Monday, October 17, 2011

Choices choices...

We had an electrician in today. His daughter attended the local Montessori centre and although he kept going on about how 'hot' the teachers were there, after observing his work for a while I began to have other ideas for his decision to choose Montessori. Red wire to the red wire, two twists and a connector carefully attached and screwed tight. Next wire. Next wire. Isn't electrical work just so precise, exact, a step-by-step progression to a clearly defined goal? No wonder Montessori appeals to his inner schema.

My sister sends her girls to a Steiner Kindergarten. Despite all my head shaking and mutterings about Steiner being the educational version of L. Ron Hubbard and Scientology, she thinks it's just perfect for her darlings. It's peaceful, 'alternative' and has a beautiful environment - I can see why it appeals.

I find the choice people make in centre philosophy fascinating. Or that they don't choose - it's just the closest to home and that'll do eh? Have you noticed that when parents hunt you out, cross town through shitty traffic, or fork out a few extra dollars, they engage at a deeper level than the 'drop and runners'. They engage pedagogically, they want to know what you think and do - and why. This enthusiasm is a gift we as teachers must run with...

From Swick et al (2001):parents thrive on healthy relationships with other adults, children, and supportive groups" where they gain knowledge on a wide range of child and family issues. Positive, reciprocal relationships with teachers are shown to encourage and empower parents that sees increased involvement in their child's education producing positive educational outcomes. Swick et al discuss how empowering parents/whānau as learners themselves is a way of enhancing this involvement, needs to be a major goal of early childhood professionals. 

In recognising that we are a valuable source of support and resources, 'an ecology of hope', where parents and families can become an integral part of the curriculum as empowered learners, I drew up a list of personal challenges to the notions of partnership and collaboration - the core of our pedagogy as ECEC teachers. In welcoming diversity, in challenging western notions of power, in surrendering professional power to embrace the wider ecology's of learning, ask yourself:

  • Are we able to clearly articulate the how and why of our pedagogy and practice?
  • Are we able to clearly articulate our vision of partnership and what this entails?
  • How can we create authentic partnership based on mutuality in the face of such diversity?
  • How can we move beyond a veneer of multiculturalism and open up the centre structures to allow for authentic participation?
  • Is there genuine flexibility in our pedagogy to accept other interpretations? Is there a limit to how much change is acceptable?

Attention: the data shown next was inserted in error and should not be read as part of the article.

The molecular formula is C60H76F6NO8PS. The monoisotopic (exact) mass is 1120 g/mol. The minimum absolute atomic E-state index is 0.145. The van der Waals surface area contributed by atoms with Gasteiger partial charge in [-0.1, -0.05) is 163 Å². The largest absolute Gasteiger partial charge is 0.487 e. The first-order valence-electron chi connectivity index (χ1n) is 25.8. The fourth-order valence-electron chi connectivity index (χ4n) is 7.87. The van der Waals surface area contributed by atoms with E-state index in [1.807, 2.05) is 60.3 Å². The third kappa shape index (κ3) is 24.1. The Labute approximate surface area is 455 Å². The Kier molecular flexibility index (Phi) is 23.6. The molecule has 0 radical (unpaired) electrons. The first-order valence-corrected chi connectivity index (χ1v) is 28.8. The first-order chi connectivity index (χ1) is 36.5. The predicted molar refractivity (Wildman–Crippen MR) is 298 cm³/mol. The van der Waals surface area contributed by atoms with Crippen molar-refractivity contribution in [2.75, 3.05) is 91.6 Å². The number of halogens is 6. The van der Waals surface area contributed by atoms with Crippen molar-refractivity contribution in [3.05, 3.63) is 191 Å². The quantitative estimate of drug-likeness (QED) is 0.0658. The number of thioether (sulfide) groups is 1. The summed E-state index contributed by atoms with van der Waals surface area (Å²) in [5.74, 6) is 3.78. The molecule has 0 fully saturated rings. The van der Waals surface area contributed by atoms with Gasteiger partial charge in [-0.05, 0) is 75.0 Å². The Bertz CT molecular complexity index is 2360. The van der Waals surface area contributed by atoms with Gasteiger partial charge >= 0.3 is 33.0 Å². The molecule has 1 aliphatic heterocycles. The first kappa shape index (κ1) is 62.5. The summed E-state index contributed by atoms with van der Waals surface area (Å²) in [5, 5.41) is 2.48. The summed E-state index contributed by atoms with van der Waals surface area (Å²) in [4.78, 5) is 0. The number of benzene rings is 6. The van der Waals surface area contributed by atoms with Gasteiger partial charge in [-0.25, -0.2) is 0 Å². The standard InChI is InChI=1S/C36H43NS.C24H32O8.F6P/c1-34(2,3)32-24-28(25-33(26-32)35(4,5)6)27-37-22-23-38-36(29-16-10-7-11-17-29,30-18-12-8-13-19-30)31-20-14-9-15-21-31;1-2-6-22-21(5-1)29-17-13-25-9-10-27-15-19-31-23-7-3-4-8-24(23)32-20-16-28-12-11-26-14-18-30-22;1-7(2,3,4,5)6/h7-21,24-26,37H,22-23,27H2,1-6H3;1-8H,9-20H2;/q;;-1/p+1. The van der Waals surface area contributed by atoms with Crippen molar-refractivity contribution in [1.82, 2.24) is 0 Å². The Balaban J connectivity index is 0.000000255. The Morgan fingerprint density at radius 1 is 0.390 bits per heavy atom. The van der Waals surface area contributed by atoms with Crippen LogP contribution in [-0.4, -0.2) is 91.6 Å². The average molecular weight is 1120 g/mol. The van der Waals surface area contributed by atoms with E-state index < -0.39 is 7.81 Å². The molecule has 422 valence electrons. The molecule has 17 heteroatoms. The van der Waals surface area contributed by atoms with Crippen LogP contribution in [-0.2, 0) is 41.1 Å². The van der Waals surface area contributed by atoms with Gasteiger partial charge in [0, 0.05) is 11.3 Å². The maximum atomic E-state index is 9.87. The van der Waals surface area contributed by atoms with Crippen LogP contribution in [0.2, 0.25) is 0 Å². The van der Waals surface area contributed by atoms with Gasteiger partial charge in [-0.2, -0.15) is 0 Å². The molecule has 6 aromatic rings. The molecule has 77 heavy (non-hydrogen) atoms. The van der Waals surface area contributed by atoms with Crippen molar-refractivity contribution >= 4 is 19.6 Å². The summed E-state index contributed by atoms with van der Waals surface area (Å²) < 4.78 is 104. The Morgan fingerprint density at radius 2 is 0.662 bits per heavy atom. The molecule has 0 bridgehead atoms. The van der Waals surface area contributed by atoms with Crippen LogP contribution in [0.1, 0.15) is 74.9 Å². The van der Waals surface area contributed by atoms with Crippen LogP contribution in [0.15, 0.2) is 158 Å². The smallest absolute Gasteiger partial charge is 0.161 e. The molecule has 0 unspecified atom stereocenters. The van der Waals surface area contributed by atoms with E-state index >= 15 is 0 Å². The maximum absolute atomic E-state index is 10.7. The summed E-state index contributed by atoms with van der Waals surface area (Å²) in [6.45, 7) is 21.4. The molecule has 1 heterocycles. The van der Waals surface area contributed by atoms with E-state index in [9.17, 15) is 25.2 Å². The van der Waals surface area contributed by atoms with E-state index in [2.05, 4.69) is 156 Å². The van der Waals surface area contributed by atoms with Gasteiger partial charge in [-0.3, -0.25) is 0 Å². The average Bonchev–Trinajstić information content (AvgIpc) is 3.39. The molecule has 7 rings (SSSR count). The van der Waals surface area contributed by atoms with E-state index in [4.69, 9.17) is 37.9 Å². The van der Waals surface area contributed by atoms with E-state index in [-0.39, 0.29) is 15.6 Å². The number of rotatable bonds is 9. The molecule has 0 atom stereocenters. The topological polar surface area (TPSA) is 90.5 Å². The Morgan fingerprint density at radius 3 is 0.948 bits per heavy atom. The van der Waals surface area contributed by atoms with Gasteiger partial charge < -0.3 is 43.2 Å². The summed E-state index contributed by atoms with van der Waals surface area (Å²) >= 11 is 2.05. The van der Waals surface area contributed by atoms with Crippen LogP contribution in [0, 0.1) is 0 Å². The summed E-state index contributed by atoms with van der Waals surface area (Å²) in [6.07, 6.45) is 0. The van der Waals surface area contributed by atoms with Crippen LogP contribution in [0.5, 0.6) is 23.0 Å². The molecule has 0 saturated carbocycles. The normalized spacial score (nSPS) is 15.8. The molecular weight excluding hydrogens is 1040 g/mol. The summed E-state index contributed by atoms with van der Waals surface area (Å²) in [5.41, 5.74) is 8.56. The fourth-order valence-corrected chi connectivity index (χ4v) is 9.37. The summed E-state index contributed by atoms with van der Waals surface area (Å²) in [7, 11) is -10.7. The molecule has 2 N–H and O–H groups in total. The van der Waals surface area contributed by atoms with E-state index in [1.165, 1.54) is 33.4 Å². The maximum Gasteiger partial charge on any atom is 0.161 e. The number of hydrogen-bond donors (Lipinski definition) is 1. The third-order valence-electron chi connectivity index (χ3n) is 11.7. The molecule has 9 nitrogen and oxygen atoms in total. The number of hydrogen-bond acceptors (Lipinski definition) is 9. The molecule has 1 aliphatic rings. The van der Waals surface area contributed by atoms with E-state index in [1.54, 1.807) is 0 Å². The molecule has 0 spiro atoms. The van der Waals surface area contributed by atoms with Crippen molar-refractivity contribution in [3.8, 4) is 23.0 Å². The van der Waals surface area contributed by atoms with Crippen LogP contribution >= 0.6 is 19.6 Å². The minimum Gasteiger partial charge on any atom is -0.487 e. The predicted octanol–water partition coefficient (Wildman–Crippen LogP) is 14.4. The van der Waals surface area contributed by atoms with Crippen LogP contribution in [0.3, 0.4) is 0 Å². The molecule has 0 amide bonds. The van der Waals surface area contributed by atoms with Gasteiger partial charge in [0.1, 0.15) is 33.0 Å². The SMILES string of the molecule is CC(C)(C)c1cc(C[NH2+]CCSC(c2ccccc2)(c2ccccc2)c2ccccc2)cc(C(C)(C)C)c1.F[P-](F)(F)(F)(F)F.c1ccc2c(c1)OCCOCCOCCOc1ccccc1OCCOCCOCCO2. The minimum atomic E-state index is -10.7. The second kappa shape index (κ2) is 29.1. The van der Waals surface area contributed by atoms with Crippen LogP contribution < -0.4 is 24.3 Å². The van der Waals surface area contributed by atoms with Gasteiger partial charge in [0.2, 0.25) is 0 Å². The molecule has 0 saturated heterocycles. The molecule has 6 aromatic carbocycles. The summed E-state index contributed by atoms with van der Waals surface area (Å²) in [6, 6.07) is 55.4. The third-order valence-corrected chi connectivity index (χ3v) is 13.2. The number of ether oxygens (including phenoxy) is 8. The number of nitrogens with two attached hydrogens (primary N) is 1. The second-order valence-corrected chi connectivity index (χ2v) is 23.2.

Hmmm, indeed. Are we stick-in-the-muds, or are we evolving...

From the Swick article and personal experience I've drawn up the following list as possible ways to engage with parents and family:

  • A strong focus on welcoming new families that includes a formal meeting, a 'parents pack' that includes a guide to the centre philosophies, and a supported, open-ended transition process.
  • Parent representatives as a formal component of any communication strategies, disputes processes, and liaising with individual parents, groups, management etc.
  • A policy of prioritising time to interact with parents and whānau.
  • To consciously create a physical sense of welcoming: space for couches, access to kitchen etc.
  • Establish a parents library of books, magazines, articles to enable self-study.
  • Re-conceptualise 'routines' to become 'ritual' and involve parents – tree planting is suggested as a birthday ritual
  • Establishment and ongoing promotion of parent support groups and mentors for young and/or first time parents.
  • Build a skill share registry to draw in 'experts'.
  • Parents and whānau displays and information board.
  • Explore and develop ideas relating to critical multiculturalism and practice.
  • Utilise pepeha (written family history that is displayed in the centre) as an integral part of building community.
  • A weekly morning play group for younger siblings and others waiting to enroll to allow for familiarisation and build a sense of belonging.
  • The active promotion of learning journals as a tool for sharing formal and informal learning.
  • A centre newsletter (print and electronic) that explores pedagogy and current issues in ECE.
  • Regular clothing and toy swaps.
  • Ongoing process of inviting grandparents and other whānau in for story-telling.
  • Ongoing critical analysis of ways to support and encourage the involvement of Fathers and other male whānau in the centre.